“They have one major goal, which is to learn and become competitive riders on the world stage, however long that may take,” Karen said. “It’s really exciting for me to be a part of that.”
Pan Ams Qualification
The immediate goal for the Mexican team is to get as many riders as possible qualified for the Pan American Games in Toronto, she said. Some of the riders will stay in Mexico to earn their qualifications, while others will come up to Florida to qualify.
While only one Mexican rider is currently qualified for the Pan Ams, Karen said many of the eligible athletes have completed a CIC* and CCI*, which until recently was the highest level of competition offered in Mexico at the country’s venues with FEI courses: Perote, Mexico City, Cholula, Veracruz and Huixquilucan de Degollado.
Thanks to John Williams’ work to expand the cross country course at Perote, Mexico will now be able to offer a CCI2*, which is scheduled to be held next month, and plans are in the works to hold a CCI3* in September.
All riders who qualify for the Pan Ams will base at the O’Connor’s farm in The Plains, Virginia, before the final Mexican team is selected toward the end of May. Karen said she is currently speaking to her husband, Team USA Coach David O’Connor, about the possibility of having the Mexican team join in on the Pan Ams prep trials at Great Meadow in June.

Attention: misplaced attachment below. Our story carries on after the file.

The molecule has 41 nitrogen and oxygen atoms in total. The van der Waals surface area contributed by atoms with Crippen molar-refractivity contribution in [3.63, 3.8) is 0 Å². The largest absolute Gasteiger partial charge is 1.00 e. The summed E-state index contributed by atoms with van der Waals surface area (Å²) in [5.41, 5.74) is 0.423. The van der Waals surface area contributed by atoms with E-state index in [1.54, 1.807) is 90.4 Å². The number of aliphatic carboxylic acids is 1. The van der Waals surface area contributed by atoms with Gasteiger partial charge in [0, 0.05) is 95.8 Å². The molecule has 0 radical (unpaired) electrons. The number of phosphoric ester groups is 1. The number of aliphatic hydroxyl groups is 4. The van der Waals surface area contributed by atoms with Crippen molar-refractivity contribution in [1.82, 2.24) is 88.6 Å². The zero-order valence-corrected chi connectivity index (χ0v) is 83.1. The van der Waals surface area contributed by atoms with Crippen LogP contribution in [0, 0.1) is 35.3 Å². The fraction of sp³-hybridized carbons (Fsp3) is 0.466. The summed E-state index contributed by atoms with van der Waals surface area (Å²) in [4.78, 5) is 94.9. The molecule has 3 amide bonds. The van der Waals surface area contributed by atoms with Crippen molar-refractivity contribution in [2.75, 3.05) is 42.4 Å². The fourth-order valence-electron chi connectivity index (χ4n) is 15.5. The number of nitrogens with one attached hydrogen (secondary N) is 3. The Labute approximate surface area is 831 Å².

“The world is getting smaller. With the use of YouTube and the internet, the riders have a fairly good idea of what the standard is,” Karen said. “They’re talented athletes, and they really are committed to getting better. They have beautiful hands and great balance; they’re like sponges when we teach them, just soaking it all up.”
She also hopes to bring a group of her riders to Rolex Kentucky CCI4* in the spring to let them see the standard at this level firsthand, as many of them have never seen a four-star competition before.
“I want them to understand what the great goal is,” Karen said. “A lot of work has been done before I got this opportunity, and now the country is getting really excited about wanting to become competitive on the world stage at the two-star, three-star and four-star level. For me, it comes at a great time, and it’s a really good fit for me — writing a program from scratch. It’s very stimulating.”
‘American as Apple Pie’
Indeed, Karen has been waiting for an opportunity like this to come along since her retirement from competing. After David’s appointment as Team USA’s coach in late 2012, she found herself suddenly unable to participate in the USEF High Performance committees she’d sat on for 25 years due to the perceived conflict of interest.